Making Ontario course materials cheaper, better and more collaborative
Image 1: Dr. Catherine Anderson (Ph.D)
With support from eCampusOntario, Catherine turned a series of videos and open course material into a digital resource for her students and anyone else who might be interested in the material. The process encouraged her to re-think not just conventional textbook costs, but the global benefits of openness, sharing and collaboration.
Image 2: A screenshot of the Essentials of Linguistics ebook
Catherine Anderson, Teaching Professor in the Department of Linguistics at McMaster University: I concentrate on undergraduate teaching, and am always iterating to keep improving my courses. About four years ago I redesigned my two big “Introduction to Linguistics” classes — which enroll up to 600 students each semester — to make it a blended experience. That means students are now watching lecture material, mostly videos, on their own time — and then coming to class where we’re doing active learning exercises and have discussions.
When I started redesigning the course, I was thinking a lot about accessibility issues, and about how the course design would affect students with different needs. It came to my attention that the textbook itself was an accessibility issue, because it was so expensive. Fewer and fewer students were even buying it, because they didn’t want to spend $147 on the book. So they weren’t prepared for class, and they didn’t get much out of our time together.
When I saw the opportunity to apply for funding from eCampus Ontario to adapt existing open materials, I thought: I have these videos that I’ve created that are on YouTube, I’ll adapt those. Working with Pressbooks, we shot and embedded the videos and made an ebook adaptation of the stuff I had created for the class. And it’s free for anybody!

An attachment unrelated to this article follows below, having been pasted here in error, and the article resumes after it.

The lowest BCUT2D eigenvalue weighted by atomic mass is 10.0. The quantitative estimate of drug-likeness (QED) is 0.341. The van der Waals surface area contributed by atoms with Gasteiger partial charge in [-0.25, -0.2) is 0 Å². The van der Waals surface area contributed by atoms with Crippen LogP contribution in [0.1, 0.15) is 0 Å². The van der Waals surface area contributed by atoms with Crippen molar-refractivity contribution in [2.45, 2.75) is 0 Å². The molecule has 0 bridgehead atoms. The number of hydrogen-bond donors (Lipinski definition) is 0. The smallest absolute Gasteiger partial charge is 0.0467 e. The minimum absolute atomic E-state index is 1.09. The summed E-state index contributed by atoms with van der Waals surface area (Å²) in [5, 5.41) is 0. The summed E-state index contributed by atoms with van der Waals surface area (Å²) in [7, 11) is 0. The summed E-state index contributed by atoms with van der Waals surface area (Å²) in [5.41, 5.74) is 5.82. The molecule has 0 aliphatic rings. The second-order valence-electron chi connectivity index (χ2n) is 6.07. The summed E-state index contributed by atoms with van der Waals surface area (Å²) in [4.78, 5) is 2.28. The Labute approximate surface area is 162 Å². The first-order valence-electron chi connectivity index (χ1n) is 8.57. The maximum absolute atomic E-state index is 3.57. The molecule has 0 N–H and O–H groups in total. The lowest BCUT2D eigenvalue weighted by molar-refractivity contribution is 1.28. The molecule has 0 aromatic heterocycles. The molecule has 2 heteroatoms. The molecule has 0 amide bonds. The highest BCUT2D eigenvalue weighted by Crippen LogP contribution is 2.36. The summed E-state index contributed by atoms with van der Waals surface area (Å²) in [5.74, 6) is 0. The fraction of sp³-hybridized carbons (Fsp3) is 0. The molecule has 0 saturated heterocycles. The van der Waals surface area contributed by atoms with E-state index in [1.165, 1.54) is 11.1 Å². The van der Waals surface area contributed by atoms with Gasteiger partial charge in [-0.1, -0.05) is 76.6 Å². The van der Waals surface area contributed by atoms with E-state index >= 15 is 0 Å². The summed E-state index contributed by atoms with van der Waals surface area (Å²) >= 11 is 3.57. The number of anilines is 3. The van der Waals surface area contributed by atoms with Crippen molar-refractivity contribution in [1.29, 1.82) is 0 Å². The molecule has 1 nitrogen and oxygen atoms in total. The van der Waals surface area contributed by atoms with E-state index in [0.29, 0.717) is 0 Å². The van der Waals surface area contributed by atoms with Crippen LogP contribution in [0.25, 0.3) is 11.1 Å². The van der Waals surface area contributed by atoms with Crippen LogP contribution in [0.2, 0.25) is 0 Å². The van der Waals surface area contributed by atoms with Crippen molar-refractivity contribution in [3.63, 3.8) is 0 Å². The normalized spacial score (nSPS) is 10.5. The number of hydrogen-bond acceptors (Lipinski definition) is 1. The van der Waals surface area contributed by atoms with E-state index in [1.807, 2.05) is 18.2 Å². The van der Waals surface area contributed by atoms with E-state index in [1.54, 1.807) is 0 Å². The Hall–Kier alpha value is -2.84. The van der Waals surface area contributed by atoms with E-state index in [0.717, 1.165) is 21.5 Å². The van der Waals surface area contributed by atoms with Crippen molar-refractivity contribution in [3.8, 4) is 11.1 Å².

Image 3: A screenshot of a video included in the ebook
Affordable + more relevant for today’s learners
Mariam Behket, first year Humanities student at McMaster University: It’s my first year in Dr Anderson’s class. Having an online textbook that’s not $147 is definitely helpful. As a student you already have so much to pay for!
I actually did buy the physical textbook, because I thought I was more of a book learner. But I found myself using the online version a lot more. It’s so much more easily accessible to me at all times. If I forget my textbook, I don’t forget my laptop.
When I’m confused about something or don’t catch something in lecture, it’s really nice to have both the video of Dr Anderson and the script to follow along. English is my second language, so it’s definitely nice to have the script.
Collaborating across universities
Catherine: The real sense of pride has come now that the project has been publicized. One of the PR people at McMaster interviewed me about the book, then put it out on Twitter and it started getting a lot of attention. That’s when it hit me that this is kind of a big deal. I just thought it was a nice thing to do for my students. But there’s been so much interest and people saying this is so great for the field. That’s kind of when it hit me that a lot of people are interested in this and want it to succeed and want to contribute to it. It’s not just going to be Catherine Anderson’s book, it might be a book that a whole lot of people use.